I think I had been in Katana for maybe a few weeks, and it was a technical problem. I had this task where a page in Katana was loading really slowly for a couple of customers and not even opening in some instances. I remember trying to figure it out, and it took a few days, and all the solutions I found were insufficient.

I didn’t want to cut any corners on this task.

I kept working at it and eventually fixed it, and not only that, but I managed to improve the loading speed to even a few seconds

I was working remotely at the time, and I remember walking around my house desperately trying to find someone I could tell what I did. That feeling managed to last for a few weeks, and when I was finally back in the office, I really wanted to tell someone still. I guess that’s the definition of proud.

It’s all been downhill from there — no, no, it’s not that bad.

What does it mean to be a Katanaut?

It would have to be the ability to work as a team and take ownership of their domain — I even have an example.

We were about to release something, and everything was prepared for a smooth launch. But there was a miscommunication on the day of the launch, and everything went sideways because we accidentally ran a script incorrectly. All hell broke loose.

But I was so proud of everyone at Katana because the problem required all hands-on deck from multiple teams. Everyone was at their position, trying to fix the problems as soon as they came up. It was amazing to work with people who knew what they were doing because stuff came up, and people were already available to address the issue.

It was beautiful, like a well-oiled machine, and the issue was even fixed within a few hours.

Risto with a product manager quickly making a fix.

If someone was thinking about joining Katana, what would you tell them to expect?

Again, I have to talk about the people here.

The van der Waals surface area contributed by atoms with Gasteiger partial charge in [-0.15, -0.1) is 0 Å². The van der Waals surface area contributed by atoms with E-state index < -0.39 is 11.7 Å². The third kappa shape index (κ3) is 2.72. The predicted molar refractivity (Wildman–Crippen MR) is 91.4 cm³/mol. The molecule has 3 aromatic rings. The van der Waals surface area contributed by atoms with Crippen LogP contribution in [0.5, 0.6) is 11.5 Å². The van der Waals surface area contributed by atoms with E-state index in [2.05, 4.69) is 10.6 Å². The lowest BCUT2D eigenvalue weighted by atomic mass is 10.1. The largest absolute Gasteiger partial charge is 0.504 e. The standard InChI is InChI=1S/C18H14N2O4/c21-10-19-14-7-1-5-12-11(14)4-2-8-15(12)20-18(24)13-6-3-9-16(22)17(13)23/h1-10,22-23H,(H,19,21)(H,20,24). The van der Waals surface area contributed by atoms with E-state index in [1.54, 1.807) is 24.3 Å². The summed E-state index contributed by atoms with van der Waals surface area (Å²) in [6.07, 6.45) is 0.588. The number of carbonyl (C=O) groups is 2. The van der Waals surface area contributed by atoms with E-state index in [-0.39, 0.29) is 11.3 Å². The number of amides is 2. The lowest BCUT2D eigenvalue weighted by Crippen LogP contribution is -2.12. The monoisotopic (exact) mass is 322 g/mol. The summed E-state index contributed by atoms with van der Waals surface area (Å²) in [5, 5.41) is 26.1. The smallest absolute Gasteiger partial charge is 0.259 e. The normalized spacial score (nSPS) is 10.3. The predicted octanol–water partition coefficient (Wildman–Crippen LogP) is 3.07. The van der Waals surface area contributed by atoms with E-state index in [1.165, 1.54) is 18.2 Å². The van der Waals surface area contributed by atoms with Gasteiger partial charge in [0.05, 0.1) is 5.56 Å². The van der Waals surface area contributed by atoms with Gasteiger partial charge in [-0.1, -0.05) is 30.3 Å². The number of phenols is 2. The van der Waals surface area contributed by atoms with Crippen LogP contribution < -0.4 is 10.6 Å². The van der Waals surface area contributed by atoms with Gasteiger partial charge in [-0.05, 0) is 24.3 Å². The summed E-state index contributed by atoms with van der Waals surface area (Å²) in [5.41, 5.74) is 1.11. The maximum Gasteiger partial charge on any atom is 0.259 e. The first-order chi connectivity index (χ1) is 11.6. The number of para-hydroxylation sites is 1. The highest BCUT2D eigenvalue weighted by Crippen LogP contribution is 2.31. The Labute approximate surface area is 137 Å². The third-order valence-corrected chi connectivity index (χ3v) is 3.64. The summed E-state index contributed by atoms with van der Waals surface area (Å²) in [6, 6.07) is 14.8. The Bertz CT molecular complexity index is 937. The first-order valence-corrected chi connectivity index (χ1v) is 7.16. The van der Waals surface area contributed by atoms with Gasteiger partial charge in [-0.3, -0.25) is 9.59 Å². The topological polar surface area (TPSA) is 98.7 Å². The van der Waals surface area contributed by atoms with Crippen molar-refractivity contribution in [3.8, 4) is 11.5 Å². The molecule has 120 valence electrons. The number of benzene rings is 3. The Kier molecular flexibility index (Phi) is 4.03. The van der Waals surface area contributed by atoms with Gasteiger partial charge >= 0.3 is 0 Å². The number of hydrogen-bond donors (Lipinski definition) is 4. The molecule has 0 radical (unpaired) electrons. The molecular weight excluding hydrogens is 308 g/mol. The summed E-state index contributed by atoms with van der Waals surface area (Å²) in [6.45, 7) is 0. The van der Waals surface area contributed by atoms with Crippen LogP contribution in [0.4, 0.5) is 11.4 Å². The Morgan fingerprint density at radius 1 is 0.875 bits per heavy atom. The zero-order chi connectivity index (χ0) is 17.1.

I think we’re doing amazing things for people in manufacturing, and I know it sounds like propaganda. We’re building software that provides amazing value while allowing you to do less. I think the software is great because incredible people are building it, and I think that’s what I would tell people joining Katana, you’ll have your work cut out for you, but you’ll be working with a great team.

It may not be much in the grand scheme of things, but I do feel like we’re changing the world, at least in the manufacturing industry.

If you had a crystal ball that could show you the answer to anything, be that your future, life, or anything else, what would you want to ask?

I would want the crystal ball to tell me something I don’t know, like the things I don’t know that I don’t know. This could be a straight-up fact about something or maybe just a suggestion for a perspective change or whatever else. As for context, maybe I would ask a question for the greater good of humanity, like what’s the secret to traveling over the speed of light.

Or I might go with something a little more selfish that would help me grow as a person.

If you could trade lives with anyone, who would it be and why?

I have this really deep-rooted belief that I wouldn’t trade lives with anyone.

It might be cool to be a celebrity like Elon Musk or something, but they’ve done their part and have their own problems. I guess I wouldn’t like to solve their problems too. If SpaceX was to collapse, then there’s going to be immense economic turmoil, and that’s a big burden to carry.

Though, the billions of dollars wouldn’t hurt.

Who would you rather be, Batman or Iron Man?

I understand the appeal to Batman, but I’m really into technology, so that I would pick Iron Man any day of the week.

Iron Man is centered around technology and development. It was so interesting to see how he created and used technology to solve his problems. Plus, when I was a kid, I got Iron Man comics and not Batman, so there’s that.

If you could take a one-month trip anywhere in the world and money wouldn’t be an issue, where would you go and what would you do?

This is fun because it means that money isn’t an issue? Is it unlimited, or does it mean I wouldn’t have to consider expenses?

It’s not technically unlimited, but you can do anything you want regardless of costs.

If unlimited, I would try and blow as much as possible in Las Vegas.

But I would love to visit either Iceland or New Zealand. I’ve always wanted to go hiking in different parts of those countries because there’s so much to experience, especially when it comes to nature. If I had a year to prepare, I would go for maybe a month or two weeks to do as many hikes as possible.

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James Humphreys

Content Manager

James Humphreys has a background in creative writing and has been writing about the manufacturing industry for 3+ years.